Indian of the Reservation
by Grace Coolidge
The big, square, barren, rude room which in its
existence had progressed from store to schoolroom
and on to council hall, was filled to overflowing with a
throng of anachronous humanity, rank on rank, tier
behind tier. There was the sound of moccasins slipping
grittily over the knotty floor, of the dull, rhythmic
thudding of a mother’s foot as she trotted her fretful
baby, the rustling of soft garments, the stirring of
unhurried bodies, the hissing of stealthy whispers.
Here and there two Indians might be seen conversing
in the sign language; their hands, shielded from sight
by encircling backs, were lifted scarcely above the
level of their laps.
The people were massed one might say ethnologically.
The main part of the crowd was Indian, squatting,
seated on benches, or standing leaning against
the walls. The two tribes sat separately, as did also
the sexes of each. To right and left at the tapering
ends of the rows were the mixed-bloods, dressed mainly
like the whites except that their garments looked more
home-made, more patternless, more illy put. Then
quite at one end of the room and grouped about the
chairman’s table sat the whites; school and Agency
employees, traders, soldiers, ranch neighbors; an indifferent,
self-seeking, heterogeneous group. In the
midst of these last, dapper, conspicuously well-dressed,
and well-groomed, presided the inspector from Washington.
His old, dignified face, slightly pompous,
was crowned with gray hair brushed back from his
brow. His hands rested squarely upon his knees. By
his side, taking notes, sat his stenographer, his glance
half curious and half supercilious playing constantly
over the faces of the throng. At either end of the little
table behind which sat the inspector, were stationed
the interpreters, one for each tribe. The eyes of these
men were searching, though their lips seemed to mock
slightly, and when they spoke, rising to interpret, even
though they passed on the phrases with a certain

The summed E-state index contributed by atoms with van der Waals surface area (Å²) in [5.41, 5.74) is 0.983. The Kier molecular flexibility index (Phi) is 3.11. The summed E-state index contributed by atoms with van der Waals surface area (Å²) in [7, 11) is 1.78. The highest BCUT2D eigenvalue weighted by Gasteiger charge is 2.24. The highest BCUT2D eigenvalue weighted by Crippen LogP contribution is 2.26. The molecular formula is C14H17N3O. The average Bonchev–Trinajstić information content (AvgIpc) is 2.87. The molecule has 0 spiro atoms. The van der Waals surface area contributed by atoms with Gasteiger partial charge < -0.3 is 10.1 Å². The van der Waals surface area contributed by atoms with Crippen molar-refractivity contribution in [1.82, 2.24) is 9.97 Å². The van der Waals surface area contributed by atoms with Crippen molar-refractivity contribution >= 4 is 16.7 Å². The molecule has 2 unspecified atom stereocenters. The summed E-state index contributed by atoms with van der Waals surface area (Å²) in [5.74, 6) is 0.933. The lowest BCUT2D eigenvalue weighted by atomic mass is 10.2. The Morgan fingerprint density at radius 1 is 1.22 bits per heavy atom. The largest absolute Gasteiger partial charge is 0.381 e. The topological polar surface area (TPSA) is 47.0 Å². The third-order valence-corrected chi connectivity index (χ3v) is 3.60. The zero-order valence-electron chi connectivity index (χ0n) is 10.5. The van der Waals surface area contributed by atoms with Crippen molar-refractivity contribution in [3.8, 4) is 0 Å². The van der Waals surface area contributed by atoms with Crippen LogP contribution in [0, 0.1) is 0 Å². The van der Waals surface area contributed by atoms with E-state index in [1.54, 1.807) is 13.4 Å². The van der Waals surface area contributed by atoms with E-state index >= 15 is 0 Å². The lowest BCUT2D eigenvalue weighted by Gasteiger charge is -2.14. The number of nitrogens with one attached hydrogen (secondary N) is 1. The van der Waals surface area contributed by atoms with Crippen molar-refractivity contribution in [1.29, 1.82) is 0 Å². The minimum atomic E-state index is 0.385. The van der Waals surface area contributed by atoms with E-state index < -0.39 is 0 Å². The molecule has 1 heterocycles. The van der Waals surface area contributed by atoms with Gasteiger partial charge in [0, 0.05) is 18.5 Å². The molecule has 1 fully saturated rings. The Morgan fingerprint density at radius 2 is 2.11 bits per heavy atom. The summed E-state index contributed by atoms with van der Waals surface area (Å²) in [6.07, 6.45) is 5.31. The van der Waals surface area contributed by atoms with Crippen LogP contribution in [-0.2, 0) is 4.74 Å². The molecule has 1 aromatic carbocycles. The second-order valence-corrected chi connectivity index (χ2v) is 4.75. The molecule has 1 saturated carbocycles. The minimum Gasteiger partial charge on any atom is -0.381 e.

guarded vehemence, they seemed consciously to preserve
a detached attitude, as do those who speak but
will not be held accountable for what they say.
Perhaps the arrangement that caused the mixed-bloods
and the other younger Indians to be the first
to deliver their speeches was intentional on the part of
someone. At any rate one by one they arose, in overalls,
in spurs, in bright neckerchiefs, differing from
each other in type and temperament, as differed also
those two tribes, and indeed, the two races, represented
there within the council room.
Occasionally after some speech the inspector would
get up and pronounce in continuance a few elucidating
words. He gesticulated slightly and conventionally.
He bent a little toward the interpreters, each in turn.
His words came slowly and with unction.
The subject of the council was the desire of the
Indian Bureau to throw open to white settlement a
half of the reservation. The mixed-bloods and the
younger Indians were, though they spoke but briefly,
in accord in favoring the execution of the plan. Their
words, however, from some lack in themselves of
knowledge or of conviction, were not uttered in a
manner calculated to tip the scale greatly their way.
“It’s a question of water rights,” they said. “We
must have money to buy those rights and how else can
we obtain it? It’s an obligation to our children.”
Again and again the same note was struck. One by
one the young men arose, and one by one sat down
again. The interpreters mopped their tired brows.
The inspector sipped frequently from a glass of water
upon his table.
The air was full of the odor of people, pungent with
the herb perfume worn by the Indians in little sacks
sewed to the clothing, acrid with the smell of sage